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Donor breast milk

Read our guide below for parents on the neonatal unit to find out more about donor breast milk. 

You can also download a PDF version of this patient information by following the link on the right.

This information is based on ‘guidelines for the establishment and operation of human milk banks in the UK'(UKAMB).

What’s the best milk for my baby?

Your own breast milk is the best milk for your baby.

What is donor breast milk?

It’s breast milk expressed and donated by a mother. A donor milk bank processes the milk so that it’s ready for your baby. It is the next best milk to your own.

Why donor milk?

For babies who can have donor milk, it’s a precious resource. It’s for babies who’ll benefit the most including:

  • infants less than 32 weeks gestation
  • infants with a birth weight of less than 1500g
  • babies that have had necrotising enterocolitis (NEC) until they’re well enough to transition back to their usual milk feeds
  • babies that have congenital abnormalities of the gut or affecting the gut
  • babies that have had gastrointestinal surgery.

Breast milk is more easily digested than formula milk and helps protect your baby from infection. There’s evidence that breast milk reduces the risk of Necrotizing Enterocolitis (NEC), a condition that can affect the bowel of preterm infants and make babies very unwell.

If you can’t provide any or enough of your own breast milk, donor breast milk is often the preferred alternative to formula milk. Donor breast milk still contains many of the protective factors (such as immunoglobulins) which help protect premature babies from infection. Formula milk doesn’t contain these protective factors because it’s prepared from cow’s milk.

Is donor milk safe?

Donor mothers must meet strict health and lifestyle criteria. They must have blood screening tests.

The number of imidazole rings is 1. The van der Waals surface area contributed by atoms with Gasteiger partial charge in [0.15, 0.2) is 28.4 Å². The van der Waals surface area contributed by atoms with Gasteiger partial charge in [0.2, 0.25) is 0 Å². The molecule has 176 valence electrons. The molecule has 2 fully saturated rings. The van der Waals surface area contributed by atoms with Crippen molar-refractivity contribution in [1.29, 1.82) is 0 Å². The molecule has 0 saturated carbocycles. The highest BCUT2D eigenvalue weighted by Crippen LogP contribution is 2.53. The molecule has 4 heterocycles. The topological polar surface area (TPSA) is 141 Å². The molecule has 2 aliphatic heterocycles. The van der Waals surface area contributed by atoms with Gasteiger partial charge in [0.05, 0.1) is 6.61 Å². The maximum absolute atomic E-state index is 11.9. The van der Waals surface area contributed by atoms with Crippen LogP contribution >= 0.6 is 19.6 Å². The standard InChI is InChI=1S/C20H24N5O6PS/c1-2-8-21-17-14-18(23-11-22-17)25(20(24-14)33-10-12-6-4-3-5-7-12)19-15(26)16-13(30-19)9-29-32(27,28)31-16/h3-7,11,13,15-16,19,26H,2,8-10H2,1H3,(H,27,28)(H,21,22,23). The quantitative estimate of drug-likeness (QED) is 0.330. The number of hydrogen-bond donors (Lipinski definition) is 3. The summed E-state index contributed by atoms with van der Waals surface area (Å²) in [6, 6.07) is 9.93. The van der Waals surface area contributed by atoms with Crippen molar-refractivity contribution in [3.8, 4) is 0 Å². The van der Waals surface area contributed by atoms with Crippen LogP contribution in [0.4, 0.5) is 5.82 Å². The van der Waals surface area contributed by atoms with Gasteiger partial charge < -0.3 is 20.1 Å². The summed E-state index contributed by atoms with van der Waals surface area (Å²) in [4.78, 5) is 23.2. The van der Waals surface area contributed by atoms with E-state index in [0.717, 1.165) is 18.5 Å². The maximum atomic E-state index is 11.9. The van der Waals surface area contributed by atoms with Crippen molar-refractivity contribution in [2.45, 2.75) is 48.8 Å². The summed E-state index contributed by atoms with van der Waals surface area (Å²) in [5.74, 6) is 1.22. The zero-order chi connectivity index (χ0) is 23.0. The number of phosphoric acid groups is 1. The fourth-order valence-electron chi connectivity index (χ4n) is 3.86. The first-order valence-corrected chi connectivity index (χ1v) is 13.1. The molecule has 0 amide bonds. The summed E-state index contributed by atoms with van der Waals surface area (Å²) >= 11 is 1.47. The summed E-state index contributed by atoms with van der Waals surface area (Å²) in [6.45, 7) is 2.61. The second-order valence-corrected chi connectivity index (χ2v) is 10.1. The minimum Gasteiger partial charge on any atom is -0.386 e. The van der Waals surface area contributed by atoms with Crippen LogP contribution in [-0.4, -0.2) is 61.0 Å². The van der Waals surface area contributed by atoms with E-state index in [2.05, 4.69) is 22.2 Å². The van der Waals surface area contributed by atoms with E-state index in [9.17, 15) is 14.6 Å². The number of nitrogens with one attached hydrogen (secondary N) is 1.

Donor mothers have been shown how to express, collect and store their milk cleanly and safely. Donated milk is tested for bacteria and pasteurised (heat treated) for added protection.

What screening takes place?

Donor mothers are screened for lifestyle reasons (see below).

They’re also screened for previous medical history which includes:

  • previous blood transfusion
  • chronic or acute medical conditions needing medication
  • family history of TB
  • family history of CJD, although there’s no evidence that CJD is transmitted through breast milk

Current screening includes:

  • infections and blood born infections including HIV 1 and 2 (viruses causing AIDS), hepatitis B and C
  • HTLV I and II (Human T-lymphotropic virus)
  • syphilis.

Mothers are excluded from donating milk if they don’tt meet the criteria set by NICE guidelines

What does lifestyle screening exclude?

A donor mother doesn’t:

  • smoke
  • drink more than small amounts of alcohol
  • drink excessive number of drinks containing caffeine per day (coffee, tea or cola)
  • have certain medications (traditional or herbal)
  • take drugs.


  • Feeding and Nutrition in the Preterm infant, Elizabeth Jones/Caroline King (2005)
  • Feeding Issues in Preterm Infants, Archives of Disease In Childhood Fetal and Neonatal Edition 83F 215-218#
  • The Breastfeeding Network (BFN) Donating Breast milk and taking medication
  • National Institute for Health and Care Excellence (NICE) (2010) Donor Milk banks: the operation of donor milk bank services.

How can I help reduce healthcare associated infections?

Infection prevention and control is important to the wellbeing of our patients so we have procedures in place. Keeping your hands clean is an effective way of preventing the spread of infections.

You, and anyone visiting you, must use the hand sanitiser available at the entrance to every ward before coming in and after you leave. You may need to wash your hands at the sink using soap and water. Hand sanitisers are not suitable for dealing with patients who have symptoms of diarrhoea.

More help or advice

Contact our patient advice and liaison service (PALS) on 01296 316042 or

About our patient information

We aim to make the information as up to date and accurate as possible, but please note that it’s subject to change. You must always check specific advice on any concerns you may have with your doctor.

Contact us

Neonatal Unit
Oxford Milk Bank
Neonatal Unit

01296 316147

Oxford Milk Bank

01865 225507